My second situation involved the married couple with their two small kids who had the site next to me. Sometimes campgrounds are like mini suburban housing projects, one dwelling almost on top of the other.  This family’s tent was about a foot and a half from my tent.  I guess their kids were sound sleepers and wouldn’t hear any love making sounds.  What this couple didn’t realize was that I, inches away, wasn’t a sound sleeper and that I had very good hearing.

The next morning I went into Grand Forks where in 1997 The Red River had flooded the city. It was interesting to actually be at a place that had gotten so much coverage in the news.

I stopped at a craft shop on the main street and immediately rummaged through their clearance table at the front of the store. Nestled in a basket was a collection of shiny plastic jewels in all sorts of colors. There must of been close to a hundred of them. I asked the saleslady how much she wanted for all of them.  I guess she just wanted to rid of them because she let me buy them for almost nothing. I walked out of the shop triumphant as I listened to the jewels jumbling around in the bag.  I knew my  second grade students would love them as rewards. These magical pieces of plastic were far better than stickers.  I was so excited about the smiles and motivation I knew this treasure would bring to my classroom.

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70/7000 A Bar in a Church and a Grizzly Bear

Days 57-60  August 21-24, 2001

Heading home but still taking in the sights.

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I took this picture of  The Mint Bar built inside a church in Sundance, Montana.  Ironic? Amazing?  Amusing?  “The Wild West” is quite the place!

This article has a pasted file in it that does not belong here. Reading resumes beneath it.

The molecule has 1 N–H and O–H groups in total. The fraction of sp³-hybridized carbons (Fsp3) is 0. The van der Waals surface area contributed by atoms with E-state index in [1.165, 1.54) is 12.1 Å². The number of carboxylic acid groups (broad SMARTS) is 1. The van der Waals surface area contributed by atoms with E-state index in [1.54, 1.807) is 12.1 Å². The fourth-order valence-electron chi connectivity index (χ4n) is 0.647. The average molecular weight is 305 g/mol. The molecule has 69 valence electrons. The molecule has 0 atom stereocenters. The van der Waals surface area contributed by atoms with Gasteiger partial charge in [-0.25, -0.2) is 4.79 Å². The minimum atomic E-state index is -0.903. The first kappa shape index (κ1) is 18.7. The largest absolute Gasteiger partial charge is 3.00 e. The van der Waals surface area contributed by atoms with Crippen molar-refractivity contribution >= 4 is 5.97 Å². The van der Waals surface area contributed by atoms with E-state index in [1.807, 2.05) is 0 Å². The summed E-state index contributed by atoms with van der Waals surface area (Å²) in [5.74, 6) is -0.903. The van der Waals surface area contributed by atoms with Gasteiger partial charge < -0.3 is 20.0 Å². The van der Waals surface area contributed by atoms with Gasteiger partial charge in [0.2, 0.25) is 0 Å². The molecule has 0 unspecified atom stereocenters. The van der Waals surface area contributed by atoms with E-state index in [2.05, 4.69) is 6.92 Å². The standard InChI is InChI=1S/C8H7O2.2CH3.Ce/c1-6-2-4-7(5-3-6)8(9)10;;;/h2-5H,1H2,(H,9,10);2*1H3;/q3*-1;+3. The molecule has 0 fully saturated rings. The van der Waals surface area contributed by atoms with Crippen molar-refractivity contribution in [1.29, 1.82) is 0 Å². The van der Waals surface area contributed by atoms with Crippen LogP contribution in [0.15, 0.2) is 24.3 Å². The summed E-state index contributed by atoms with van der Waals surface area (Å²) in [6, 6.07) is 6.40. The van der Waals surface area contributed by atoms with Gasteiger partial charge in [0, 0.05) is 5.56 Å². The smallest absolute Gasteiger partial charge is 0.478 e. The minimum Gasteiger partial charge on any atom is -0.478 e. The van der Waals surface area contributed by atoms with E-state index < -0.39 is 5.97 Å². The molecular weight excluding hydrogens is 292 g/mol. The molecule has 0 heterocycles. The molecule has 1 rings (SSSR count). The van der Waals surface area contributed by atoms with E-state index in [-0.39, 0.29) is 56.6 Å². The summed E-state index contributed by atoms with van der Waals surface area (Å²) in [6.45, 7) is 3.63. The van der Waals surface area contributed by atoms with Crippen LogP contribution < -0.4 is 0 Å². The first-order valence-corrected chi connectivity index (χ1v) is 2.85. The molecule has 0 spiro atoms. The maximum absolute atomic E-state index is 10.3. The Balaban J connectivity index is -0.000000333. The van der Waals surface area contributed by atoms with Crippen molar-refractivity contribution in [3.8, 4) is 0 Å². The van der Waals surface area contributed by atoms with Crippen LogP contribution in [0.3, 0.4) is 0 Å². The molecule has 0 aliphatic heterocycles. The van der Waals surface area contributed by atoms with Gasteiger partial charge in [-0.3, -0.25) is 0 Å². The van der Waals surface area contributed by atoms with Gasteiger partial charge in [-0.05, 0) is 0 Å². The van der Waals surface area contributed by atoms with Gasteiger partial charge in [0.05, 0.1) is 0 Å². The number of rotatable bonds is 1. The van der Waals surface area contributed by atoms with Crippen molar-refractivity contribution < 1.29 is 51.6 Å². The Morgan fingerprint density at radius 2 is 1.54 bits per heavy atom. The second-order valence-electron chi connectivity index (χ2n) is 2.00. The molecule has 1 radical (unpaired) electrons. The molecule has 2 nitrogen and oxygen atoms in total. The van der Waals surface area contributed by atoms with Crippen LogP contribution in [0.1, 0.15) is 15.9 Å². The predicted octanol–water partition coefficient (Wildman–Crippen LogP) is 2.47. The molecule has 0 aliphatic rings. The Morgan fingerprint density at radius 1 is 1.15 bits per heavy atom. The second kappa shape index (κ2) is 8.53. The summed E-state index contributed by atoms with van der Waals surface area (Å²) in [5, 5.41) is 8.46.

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I stopped at the Cabela’s Store in Billings, stood under a stuffed grizzly bear, and learned that adult bears average 8 feet tall and weigh 900 pounds. I think what upset me the most were the very long , sharp nails on the paws. So glad I never met one of these creatures.  I now have a very healthy fear of them.

70/7000 An Anguished Transition- Heading Home

Days 55 and 56   August 19 & 20, 2001

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Stopping to camp in High River, Alberta for few days and realizing I’m getting anxious about going home.  I had learned so much about myself on this trip.  Would it stick after I got back to the real world? When I get back to my teaching job? When I’m throw into the world of workplace politics?

I need a good self help book but I left my collection at home. I always enjoy reading books by authors who have things  figured out or biographies of  people who have overcome obstacles.   I saw a book in Jasper about a woman who hiked The Rockies all by herself but I knew I shouldn’t buy it because I’m getting close to running out of money.

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I heard someone say that we all  have the answers to life, we just have to be reminded. (I’m making myself a list on a fresh, clean page.)

What is a person who can successfully take on life?

  • An optimist
  • A risk taker
  • A person with a stubbornness of conviction
  • Someone with  intelligence, a degree of wisdom and understanding
  • Someone not afraid to be different, not a crowd follower or people pleaser
  • Someone passionate, who has enough drive to put dreams into actions, who keeps climbing and plugging away
  • A person confident but not to the point of arrogance
  • A person who stands up for herself as she voices her feelings, opinions and boundaries; strong but never to the point ruthlessness